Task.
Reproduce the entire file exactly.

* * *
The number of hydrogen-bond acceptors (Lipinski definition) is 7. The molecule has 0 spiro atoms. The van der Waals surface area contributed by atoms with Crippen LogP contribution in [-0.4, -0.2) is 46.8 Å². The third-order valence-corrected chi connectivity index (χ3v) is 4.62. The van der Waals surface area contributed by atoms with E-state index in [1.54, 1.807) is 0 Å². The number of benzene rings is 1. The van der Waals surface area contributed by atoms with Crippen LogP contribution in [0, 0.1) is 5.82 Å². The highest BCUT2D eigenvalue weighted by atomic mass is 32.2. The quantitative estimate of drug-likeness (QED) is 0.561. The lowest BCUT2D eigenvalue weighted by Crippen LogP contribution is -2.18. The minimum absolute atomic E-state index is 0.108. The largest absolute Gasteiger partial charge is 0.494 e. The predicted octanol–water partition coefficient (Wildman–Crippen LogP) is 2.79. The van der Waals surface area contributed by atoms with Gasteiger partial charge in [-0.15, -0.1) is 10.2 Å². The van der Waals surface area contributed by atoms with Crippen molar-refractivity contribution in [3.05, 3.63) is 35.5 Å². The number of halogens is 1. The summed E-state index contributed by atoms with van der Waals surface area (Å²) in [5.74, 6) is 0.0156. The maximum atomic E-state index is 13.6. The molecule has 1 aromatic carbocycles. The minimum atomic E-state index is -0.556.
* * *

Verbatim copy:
The number of hydrogen-bond acceptors (Lipinski definition) is 7. The molecule has 0 spiro atoms. The van der Waals surface area contributed by atoms with Crippen LogP contribution in [-0.4, -0.2) is 46.8 Å². The third-order valence-corrected chi connectivity index (χ3v) is 4.62. The van der Waals surface area contributed by atoms with E-state index in [1.54, 1.807) is 0 Å². The number of benzene rings is 1. The van der Waals surface area contributed by atoms with Crippen LogP contribution in [0, 0.1) is 5.82 Å². The highest BCUT2D eigenvalue weighted by atomic mass is 32.2. The quantitative estimate of drug-likeness (QED) is 0.561. The lowest BCUT2D eigenvalue weighted by Crippen LogP contribution is -2.18. The minimum absolute atomic E-state index is 0.108. The largest absolute Gasteiger partial charge is 0.494 e. The predicted octanol–water partition coefficient (Wildman–Crippen LogP) is 2.79. The van der Waals surface area contributed by atoms with Gasteiger partial charge in [-0.15, -0.1) is 10.2 Å². The van der Waals surface area contributed by atoms with Crippen molar-refractivity contribution in [3.05, 3.63) is 35.5 Å². The number of halogens is 1. The summed E-state index contributed by atoms with van der Waals surface area (Å²) in [5.74, 6) is 0.0156. The maximum atomic E-state index is 13.6. The molecule has 1 aromatic carbocycles. The minimum atomic E-state index is -0.556.